Wednesday, November 25, 2009

Wednesday's Word

Provender / PROV-uhn-duhr / noun
1. Dry food for domestic animals, such as hay, straw, corn, oats, or a mixture of ground grain; feed.
2. Food or provisions.

It turns out that he and thousands of other German immigrants have been acting as pre-invasion intelligence-gatherers, ensuring that "the German Army knew almost to a bale of hay what provender lay between London and the coast."
-- Niall Ferguson, The Pity of War

Frances Trollope, Captain Marryat, Colonel Basil Hall and Charles Dickens in 1842 all commented on the way Americans wolfed down their provender as fast as possible, cramming the cornbread in their sloppy maws and, worse, doing so in grim silence, punctuated only by noise of slurps, grunts; scraping knives and hacking coughs.
-- Simon Schama, "Them and US", The Guardian, March 29, 2003

Saturday, November 21, 2009

No More Secrets

If you remember here, I told you that I had a lot going on, but I couldn't reveal anything just yet. Well, the time has come. I can spill the beans.

As you probably know, I've worked at a bank since July 2007. I have never really enjoyed my job there. I enjoyed the work, but I, in no way, enjoyed the sales aspect of it. Hated it actually! Guess what? I got a new job. I was offered the position in September and have just been working both jobs since they are both part time.

Drew and I have decided that we want to go to Georgia for Thanksgiving again this year. We went in 2007, but we weren't able to go last year because of the wedding. Once I found out that the new job gave us the day after Thanksgiving off, we decided that we simply couldn't miss it again this year.

I worked my last day at the bank yesterday. It's sad to leave, but good to move on. I was promised to go full time in December at the new job. But have recently found out that it may not happen until January now. But we knew that, right? Companies always make promises and very rarely follow through. Oh, what I wouldn't give to work for a company that actually said what they meant and meant what they said.

Wednesday, November 18, 2009

Wednesday's Word

Exegesis / ek-suh-JEE-sis / noun
plural exegeses / -seez /
Exposition; explanation; especially, a critical explanation of a text.

It is a fiercely argued exegesis of Shakespeare's plays in the tradition of Samuel Johnson, Hazlitt and A. C. Bradley, a study that is as passionate as it is erudite.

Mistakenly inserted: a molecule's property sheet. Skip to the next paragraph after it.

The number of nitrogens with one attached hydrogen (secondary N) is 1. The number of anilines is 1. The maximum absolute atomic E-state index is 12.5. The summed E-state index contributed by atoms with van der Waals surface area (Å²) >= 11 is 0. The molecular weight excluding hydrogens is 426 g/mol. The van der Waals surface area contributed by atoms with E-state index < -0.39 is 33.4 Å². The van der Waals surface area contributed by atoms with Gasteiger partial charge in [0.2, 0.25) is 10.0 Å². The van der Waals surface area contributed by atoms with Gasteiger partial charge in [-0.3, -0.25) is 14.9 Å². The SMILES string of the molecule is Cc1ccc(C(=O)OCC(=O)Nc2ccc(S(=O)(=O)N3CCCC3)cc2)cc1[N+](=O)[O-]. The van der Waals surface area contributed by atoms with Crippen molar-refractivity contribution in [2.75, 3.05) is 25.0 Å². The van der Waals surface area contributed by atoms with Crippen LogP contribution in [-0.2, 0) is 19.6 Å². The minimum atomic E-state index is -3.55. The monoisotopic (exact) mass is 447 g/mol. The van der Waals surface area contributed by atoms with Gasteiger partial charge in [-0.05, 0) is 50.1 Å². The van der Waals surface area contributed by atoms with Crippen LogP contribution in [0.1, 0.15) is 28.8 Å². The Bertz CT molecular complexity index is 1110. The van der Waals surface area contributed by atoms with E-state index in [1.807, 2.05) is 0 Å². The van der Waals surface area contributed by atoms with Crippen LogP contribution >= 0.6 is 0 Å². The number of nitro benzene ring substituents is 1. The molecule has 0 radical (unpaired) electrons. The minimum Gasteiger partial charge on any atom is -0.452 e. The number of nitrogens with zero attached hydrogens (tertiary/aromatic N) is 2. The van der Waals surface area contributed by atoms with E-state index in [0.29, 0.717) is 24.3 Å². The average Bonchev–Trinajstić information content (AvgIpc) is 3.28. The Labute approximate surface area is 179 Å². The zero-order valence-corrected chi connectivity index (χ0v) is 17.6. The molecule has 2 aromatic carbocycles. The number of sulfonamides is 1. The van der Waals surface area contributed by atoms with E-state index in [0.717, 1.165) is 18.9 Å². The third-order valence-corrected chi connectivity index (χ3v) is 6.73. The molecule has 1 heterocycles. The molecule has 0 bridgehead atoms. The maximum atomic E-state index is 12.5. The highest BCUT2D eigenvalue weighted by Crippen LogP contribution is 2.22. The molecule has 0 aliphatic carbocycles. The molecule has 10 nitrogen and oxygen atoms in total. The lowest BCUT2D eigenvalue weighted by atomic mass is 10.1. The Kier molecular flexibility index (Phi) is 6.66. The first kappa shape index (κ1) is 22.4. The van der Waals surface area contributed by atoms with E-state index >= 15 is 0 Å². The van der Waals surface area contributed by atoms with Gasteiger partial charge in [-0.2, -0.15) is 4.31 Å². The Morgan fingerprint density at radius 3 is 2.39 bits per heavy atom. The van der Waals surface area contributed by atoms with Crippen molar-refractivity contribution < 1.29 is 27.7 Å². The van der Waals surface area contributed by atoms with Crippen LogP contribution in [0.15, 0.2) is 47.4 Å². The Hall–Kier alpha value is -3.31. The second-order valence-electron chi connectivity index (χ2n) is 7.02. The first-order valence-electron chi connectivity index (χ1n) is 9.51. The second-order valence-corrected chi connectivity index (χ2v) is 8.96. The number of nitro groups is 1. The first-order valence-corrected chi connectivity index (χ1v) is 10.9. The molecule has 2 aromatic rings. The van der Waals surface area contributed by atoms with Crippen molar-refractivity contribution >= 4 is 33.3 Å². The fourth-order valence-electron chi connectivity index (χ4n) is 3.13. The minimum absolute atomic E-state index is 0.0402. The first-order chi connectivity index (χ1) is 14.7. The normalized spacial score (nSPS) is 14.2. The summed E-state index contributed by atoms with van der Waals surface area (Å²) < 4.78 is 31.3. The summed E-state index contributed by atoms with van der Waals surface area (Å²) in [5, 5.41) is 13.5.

-- Michiko Kakutani, "Vast Shakespearean Drama With All People as Players", New York Times, October 27, 1998

These are tightly argued, crisp exercises in literary and cultural exegesis which make perfectly clear the brilliant patterns of language and oftentimes strained analogic thinking of the poets.
-- review of Made in America, by Lisa M. Steinman, in the Journal of Modern Literature

No variety of love is too trivial for exegesis. No aspect of love is so ridiculous that it hasn't been exhaustively reviewed by the great thinkers, the great artists, and the great hosts of daytime talk shows.
-- P. J. O'Rourke, Eat the Rich

Their works are the subject of innumerable analyses, exegeses, seminars, and doctoral theses.
-- Alan Sokal and Jean Bricmont, Fashionable Nonsense

Sunday, November 15, 2009

Could It Really Be Over?

Last Thursday, November 5, Drew and I went back to the doctor for a follow up appointment after my surgery. I don't think that I had ever been so excited to go to the doctor. I never got the opportunity to talk to her after the surgery, so I was anxious to hear things from her and to be able to ask some of the questions that I had been having.

Dr. H showed me the pictures that she took during the surgery. Boy, were those interesting! I honestly had no idea what I was looking at, but she went through them and pointed out things to Drew and me. I basically just took her word for it. She showed me the spots where I have endometriosis. She said that I have Stage 4, which is the worse there is. She discussed with me everything that she told Drew and my mom after the surgery. We basically decided that doing continuous birth control to stop my periods would be the best decision for right now. She told me that I had to wait until the Sunday after my next period to start. Dr. H then said that I would probably have one more bad period then.